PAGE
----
Conversation with Tangsheng Yi

March 7, 2012 | by City of Hope

Tangsheng YiThe Helix: Tangsheng, give us a brief overview of your paper.

Tangsheng Yi: Hematopoietic cell transplantation (HCT) is a curative therapy for hematopoietic malignancies, hereditary hematological disorders and refractory autoimmune diseases.  However, graft versus host disease (GVHD) remains a major obstacle for the widespread application of allogeneic HCT.  GVHD is a result of immune attack of host tissues (such as liver, gut, skin and lung) mediated by donor T cells.  These donor T cells believe that host tissues are “foreign” and attack them.  Approximately 50 percent of patients undergoing HLA-matched allogeneic HCT develop GVHD, thereby limiting the broad clinical application of allogeneic HCT.  

In our current paper, we tried to understand how aggressive donor T cells attack different host tissues and whether or not we could ameliorate or even stop this attack by blocking their inflammatory cytokine production.  We found that in mouse recipients receiving allogeneic hematopoietic cell transplantation, donor T cells can produce all three types of cytokines (Th1 cytokines, Th2 cytokines, and Th17 cytokines) to mediate tissue damage. Interestingly, we observed that each type of cytokine mediates GVHD tissue damage with distinctive tissue preference.  Th1 cytokines mainly mediate liver and gut damage; Th2 cytokines mediate lung damage; Th17 cells preferentially cause skin damage. The T cell cytokine production network is reciprocally regulated.  Genetically ablating or antibody neutralizing single subsets of Th cytokines results in augmented production of other types of Th cytokines and exacerbation of tissue-specific GVHD damage.  For example, blockade of signature Th1 cytokine IFN-γ reduced Th1-mediated liver and gut damage but exacerbated Th2- and Th17-mediated lung and skin damage.  As a conclusion, we found that the balance among Th1, Th2 and Th17 effector subsets play an important role in regulating T cell immune response and that neutralizing either Th1, Th2 or Th17 cytokines can lead to biased T cell differentiation and cause organ-specific tissue damage.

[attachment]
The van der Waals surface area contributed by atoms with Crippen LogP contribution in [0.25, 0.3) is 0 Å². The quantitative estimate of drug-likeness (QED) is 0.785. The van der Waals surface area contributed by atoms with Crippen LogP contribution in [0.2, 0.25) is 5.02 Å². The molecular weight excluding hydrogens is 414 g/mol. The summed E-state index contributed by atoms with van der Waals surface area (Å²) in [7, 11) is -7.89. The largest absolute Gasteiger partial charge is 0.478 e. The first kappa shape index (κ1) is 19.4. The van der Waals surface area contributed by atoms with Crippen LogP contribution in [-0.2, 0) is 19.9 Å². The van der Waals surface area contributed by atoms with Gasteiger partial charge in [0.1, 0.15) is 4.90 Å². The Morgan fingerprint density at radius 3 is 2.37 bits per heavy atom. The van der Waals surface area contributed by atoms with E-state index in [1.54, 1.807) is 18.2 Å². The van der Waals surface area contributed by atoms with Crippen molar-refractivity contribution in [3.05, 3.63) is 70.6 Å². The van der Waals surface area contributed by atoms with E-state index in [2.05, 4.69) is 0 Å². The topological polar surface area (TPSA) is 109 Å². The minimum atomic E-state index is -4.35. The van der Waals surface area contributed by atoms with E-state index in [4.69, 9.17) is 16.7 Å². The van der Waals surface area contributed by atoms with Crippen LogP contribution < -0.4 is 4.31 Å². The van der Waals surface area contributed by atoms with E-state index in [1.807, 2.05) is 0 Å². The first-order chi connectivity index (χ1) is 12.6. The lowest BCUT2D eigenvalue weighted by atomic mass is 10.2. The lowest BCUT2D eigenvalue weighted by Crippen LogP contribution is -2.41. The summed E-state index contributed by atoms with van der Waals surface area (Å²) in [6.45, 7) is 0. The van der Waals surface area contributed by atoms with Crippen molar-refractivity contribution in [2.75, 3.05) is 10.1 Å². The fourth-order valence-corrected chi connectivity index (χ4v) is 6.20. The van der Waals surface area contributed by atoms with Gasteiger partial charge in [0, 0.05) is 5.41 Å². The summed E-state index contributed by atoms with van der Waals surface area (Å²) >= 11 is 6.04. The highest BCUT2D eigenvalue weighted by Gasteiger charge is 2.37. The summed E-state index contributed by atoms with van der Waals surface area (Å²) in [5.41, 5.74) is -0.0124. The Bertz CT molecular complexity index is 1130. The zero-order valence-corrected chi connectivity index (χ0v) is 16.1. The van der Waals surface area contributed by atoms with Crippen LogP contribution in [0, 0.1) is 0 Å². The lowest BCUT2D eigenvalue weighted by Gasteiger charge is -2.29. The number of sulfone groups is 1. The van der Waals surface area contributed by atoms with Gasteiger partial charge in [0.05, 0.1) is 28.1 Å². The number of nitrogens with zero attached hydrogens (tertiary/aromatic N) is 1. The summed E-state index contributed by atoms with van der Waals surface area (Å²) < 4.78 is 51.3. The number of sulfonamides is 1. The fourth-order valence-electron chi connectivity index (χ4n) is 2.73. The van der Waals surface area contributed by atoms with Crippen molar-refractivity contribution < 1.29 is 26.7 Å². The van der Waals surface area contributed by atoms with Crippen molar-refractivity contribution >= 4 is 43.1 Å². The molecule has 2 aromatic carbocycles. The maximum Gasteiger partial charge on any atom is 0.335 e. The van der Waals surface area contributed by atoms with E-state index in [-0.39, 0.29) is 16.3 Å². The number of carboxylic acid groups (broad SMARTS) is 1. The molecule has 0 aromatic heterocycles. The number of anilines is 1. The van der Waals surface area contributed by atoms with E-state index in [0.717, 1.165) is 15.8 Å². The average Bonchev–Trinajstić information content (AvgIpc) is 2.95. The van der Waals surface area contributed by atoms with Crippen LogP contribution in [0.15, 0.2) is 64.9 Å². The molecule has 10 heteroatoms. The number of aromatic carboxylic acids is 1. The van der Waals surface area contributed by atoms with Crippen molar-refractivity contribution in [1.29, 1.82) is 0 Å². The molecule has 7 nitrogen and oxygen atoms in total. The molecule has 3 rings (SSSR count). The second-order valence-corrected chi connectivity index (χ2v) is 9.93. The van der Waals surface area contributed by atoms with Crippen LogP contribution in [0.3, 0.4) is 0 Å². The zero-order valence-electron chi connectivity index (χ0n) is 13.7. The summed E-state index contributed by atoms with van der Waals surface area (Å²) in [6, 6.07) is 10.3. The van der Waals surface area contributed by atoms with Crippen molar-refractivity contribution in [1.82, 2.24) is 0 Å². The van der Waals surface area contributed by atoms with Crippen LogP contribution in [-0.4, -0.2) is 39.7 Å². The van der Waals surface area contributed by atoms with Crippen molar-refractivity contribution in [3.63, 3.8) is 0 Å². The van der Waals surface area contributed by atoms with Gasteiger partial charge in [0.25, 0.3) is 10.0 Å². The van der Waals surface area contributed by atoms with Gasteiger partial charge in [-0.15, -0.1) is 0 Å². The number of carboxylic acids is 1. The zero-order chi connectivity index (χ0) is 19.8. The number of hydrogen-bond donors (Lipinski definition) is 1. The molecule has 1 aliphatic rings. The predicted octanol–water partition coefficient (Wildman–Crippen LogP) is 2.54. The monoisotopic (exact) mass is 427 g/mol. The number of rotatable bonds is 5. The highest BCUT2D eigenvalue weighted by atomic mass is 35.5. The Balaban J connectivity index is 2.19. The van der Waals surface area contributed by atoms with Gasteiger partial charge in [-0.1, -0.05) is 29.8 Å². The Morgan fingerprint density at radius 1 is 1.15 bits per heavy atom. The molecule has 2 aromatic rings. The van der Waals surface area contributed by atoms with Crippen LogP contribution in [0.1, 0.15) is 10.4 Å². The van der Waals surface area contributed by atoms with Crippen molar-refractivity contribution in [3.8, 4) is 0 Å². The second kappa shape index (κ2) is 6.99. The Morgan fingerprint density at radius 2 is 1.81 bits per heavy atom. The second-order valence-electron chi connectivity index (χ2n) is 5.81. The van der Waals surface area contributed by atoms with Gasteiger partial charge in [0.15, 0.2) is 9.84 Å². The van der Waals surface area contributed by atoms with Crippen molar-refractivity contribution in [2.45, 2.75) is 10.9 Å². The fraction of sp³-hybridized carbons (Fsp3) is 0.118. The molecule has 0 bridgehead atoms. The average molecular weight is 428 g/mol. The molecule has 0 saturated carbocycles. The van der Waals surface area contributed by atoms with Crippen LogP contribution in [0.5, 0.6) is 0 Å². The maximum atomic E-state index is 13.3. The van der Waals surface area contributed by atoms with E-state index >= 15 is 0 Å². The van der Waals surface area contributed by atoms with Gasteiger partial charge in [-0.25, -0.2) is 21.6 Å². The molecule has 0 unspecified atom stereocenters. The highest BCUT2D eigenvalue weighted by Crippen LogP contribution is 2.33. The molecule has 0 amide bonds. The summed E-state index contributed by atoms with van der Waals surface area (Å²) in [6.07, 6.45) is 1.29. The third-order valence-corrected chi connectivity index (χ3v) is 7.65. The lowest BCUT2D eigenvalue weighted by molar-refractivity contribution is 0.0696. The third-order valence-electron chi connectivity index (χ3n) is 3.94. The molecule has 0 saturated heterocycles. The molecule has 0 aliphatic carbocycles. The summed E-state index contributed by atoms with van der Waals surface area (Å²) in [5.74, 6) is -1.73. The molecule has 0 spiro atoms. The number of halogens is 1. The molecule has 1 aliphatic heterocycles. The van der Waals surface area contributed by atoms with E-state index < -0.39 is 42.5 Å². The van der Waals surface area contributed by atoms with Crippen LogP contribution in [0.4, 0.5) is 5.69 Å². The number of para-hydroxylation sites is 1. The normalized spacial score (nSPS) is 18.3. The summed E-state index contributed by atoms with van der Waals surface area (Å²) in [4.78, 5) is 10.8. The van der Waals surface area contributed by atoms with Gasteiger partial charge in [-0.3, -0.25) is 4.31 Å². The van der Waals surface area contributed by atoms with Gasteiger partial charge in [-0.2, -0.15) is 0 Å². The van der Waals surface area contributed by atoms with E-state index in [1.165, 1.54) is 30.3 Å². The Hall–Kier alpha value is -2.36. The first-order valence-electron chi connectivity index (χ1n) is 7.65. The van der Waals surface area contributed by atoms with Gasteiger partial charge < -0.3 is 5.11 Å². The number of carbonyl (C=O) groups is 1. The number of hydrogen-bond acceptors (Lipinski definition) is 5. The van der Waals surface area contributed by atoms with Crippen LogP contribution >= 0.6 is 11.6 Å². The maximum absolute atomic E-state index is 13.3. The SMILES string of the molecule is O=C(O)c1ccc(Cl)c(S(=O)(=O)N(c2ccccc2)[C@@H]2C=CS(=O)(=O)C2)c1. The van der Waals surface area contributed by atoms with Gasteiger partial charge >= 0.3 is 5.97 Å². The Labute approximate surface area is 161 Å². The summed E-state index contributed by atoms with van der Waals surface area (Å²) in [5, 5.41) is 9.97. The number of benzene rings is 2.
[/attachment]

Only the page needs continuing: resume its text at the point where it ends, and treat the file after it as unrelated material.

TH:  What is the significance of this research on the clinical prevention or treatment of graft versus host disease?